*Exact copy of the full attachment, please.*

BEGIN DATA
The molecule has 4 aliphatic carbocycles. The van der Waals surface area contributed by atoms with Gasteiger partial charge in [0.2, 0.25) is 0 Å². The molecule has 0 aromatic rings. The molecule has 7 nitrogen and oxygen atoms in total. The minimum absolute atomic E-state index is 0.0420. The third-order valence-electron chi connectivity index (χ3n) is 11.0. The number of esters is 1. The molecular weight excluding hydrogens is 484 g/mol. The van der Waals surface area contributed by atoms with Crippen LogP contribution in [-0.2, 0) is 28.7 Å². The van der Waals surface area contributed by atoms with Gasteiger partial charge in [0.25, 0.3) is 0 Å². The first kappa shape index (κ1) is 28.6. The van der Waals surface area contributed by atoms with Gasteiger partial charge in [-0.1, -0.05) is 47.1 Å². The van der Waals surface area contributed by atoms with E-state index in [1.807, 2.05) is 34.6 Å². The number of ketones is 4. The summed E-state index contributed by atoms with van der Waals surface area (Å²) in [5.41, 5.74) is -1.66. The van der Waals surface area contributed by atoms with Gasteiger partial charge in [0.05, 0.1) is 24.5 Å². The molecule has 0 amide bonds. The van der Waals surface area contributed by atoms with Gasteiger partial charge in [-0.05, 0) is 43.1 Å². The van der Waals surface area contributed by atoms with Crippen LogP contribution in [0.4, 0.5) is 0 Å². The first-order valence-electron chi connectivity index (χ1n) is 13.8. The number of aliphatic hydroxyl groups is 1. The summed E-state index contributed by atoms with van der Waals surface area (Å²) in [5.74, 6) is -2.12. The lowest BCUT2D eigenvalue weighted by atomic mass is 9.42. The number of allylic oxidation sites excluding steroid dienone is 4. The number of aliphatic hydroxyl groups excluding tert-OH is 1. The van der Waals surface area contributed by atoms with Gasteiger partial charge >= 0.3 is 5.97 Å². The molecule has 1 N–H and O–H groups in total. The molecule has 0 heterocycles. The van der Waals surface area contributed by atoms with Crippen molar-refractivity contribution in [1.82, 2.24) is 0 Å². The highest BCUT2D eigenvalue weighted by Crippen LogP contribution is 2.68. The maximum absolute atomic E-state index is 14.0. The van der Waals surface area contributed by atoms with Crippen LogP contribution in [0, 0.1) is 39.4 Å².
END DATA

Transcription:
The molecule has 4 aliphatic carbocycles. The van der Waals surface area contributed by atoms with Gasteiger partial charge in [0.2, 0.25) is 0 Å². The molecule has 0 aromatic rings. The molecule has 7 nitrogen and oxygen atoms in total. The minimum absolute atomic E-state index is 0.0420. The third-order valence-electron chi connectivity index (χ3n) is 11.0. The number of esters is 1. The molecular weight excluding hydrogens is 484 g/mol. The van der Waals surface area contributed by atoms with Crippen LogP contribution in [-0.2, 0) is 28.7 Å². The van der Waals surface area contributed by atoms with Gasteiger partial charge in [0.25, 0.3) is 0 Å². The first kappa shape index (κ1) is 28.6. The van der Waals surface area contributed by atoms with Gasteiger partial charge in [-0.1, -0.05) is 47.1 Å². The van der Waals surface area contributed by atoms with E-state index in [1.807, 2.05) is 34.6 Å². The number of ketones is 4. The summed E-state index contributed by atoms with van der Waals surface area (Å²) in [5.41, 5.74) is -1.66. The van der Waals surface area contributed by atoms with Gasteiger partial charge in [0.05, 0.1) is 24.5 Å². The molecule has 0 amide bonds. The van der Waals surface area contributed by atoms with Gasteiger partial charge in [-0.05, 0) is 43.1 Å². The van der Waals surface area contributed by atoms with Crippen LogP contribution in [0.4, 0.5) is 0 Å². The first-order valence-electron chi connectivity index (χ1n) is 13.8. The number of aliphatic hydroxyl groups is 1. The summed E-state index contributed by atoms with van der Waals surface area (Å²) in [5.74, 6) is -2.12. The lowest BCUT2D eigenvalue weighted by atomic mass is 9.42. The number of allylic oxidation sites excluding steroid dienone is 4. The number of aliphatic hydroxyl groups excluding tert-OH is 1. The van der Waals surface area contributed by atoms with Gasteiger partial charge >= 0.3 is 5.97 Å². The molecule has 1 N–H and O–H groups in total. The molecule has 0 heterocycles. The van der Waals surface area contributed by atoms with Crippen molar-refractivity contribution in [1.82, 2.24) is 0 Å². The highest BCUT2D eigenvalue weighted by Crippen LogP contribution is 2.68. The maximum absolute atomic E-state index is 14.0. The van der Waals surface area contributed by atoms with Crippen LogP contribution in [0, 0.1) is 39.4 Å².